The Threshold is in half dB steps calibrated to LIMIT mode. In Compress the steps are approximately 1/4 dB. There are 24 steps so LIMIT gets a 12 dB range and Compress has a 6 dB range of adjustment. In some cases it is common to use the Input Attenuator to find a good starting point. Some Mastering engineers find using the combination of Input, Output and Threshold to achieve a little different "drive". Another good reason for stepped gains.
The Attack Time has been slightly extended in both directions compared to a regular Variable Mu and divided into 11 steps.
The Recovery 5 position switch is exactly the same as a regular Variable Mu.
The switches specifically are like this:
Input: -4 to +4 in 2 dB steps
Output: -11 to 0 in 1/2 dB steps (24 detents)
Threshold: -11 to +1 in 1/2 dB steps LIMIT(24 detents) and 24 x 1/4 dB steps in COMPRESS
Attack: 11 positions CW (fast) 15mS, 20, 25, 30, 35, 40, 50, 60, 70, 80, 90mS (slow) CCW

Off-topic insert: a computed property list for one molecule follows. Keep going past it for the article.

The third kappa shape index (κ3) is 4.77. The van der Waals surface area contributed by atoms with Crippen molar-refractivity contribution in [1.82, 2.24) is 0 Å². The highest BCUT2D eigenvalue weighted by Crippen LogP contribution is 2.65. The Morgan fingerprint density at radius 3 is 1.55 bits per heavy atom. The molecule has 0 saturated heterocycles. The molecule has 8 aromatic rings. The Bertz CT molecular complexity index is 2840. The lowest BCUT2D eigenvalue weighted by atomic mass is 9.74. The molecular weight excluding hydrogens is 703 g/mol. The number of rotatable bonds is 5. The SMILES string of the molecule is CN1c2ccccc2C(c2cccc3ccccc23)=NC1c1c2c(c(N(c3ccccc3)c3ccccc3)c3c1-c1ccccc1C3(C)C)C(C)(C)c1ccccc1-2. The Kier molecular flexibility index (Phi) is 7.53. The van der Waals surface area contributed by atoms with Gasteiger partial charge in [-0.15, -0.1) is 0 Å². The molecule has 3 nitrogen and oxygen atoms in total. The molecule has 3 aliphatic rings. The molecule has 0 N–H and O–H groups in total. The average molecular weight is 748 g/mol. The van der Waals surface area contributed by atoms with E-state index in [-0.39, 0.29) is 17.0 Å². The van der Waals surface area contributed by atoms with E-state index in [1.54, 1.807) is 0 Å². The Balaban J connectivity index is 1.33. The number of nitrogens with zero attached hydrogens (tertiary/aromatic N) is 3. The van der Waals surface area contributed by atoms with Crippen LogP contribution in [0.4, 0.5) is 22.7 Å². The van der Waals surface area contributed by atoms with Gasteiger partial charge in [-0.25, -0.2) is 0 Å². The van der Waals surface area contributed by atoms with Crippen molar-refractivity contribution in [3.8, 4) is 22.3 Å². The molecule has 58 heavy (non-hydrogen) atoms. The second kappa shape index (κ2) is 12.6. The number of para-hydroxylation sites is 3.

Release: 5 positions CW (fast) 200mS, 400mS, 600mS, 4S, 8 Seconds (slow) CCW
HIGH PASS SIDE CHAIN
This modification comes stock on all Manley Variable Mu Limiter Compressors since 12/2009, on both regular and mastering versions.
This mod adds two switches to the front panel, one for each channel, so that when engaged, the side chain will not respond to frequencies lower than 100Hz. (We standardly use 100Hz as the -3dB point. Other frequencies can be custom ordered.) This HP SC Mod can be used with music with heavy bass lines or bass-heavy mixes where you don't want the bass driving the whole action of the compressor.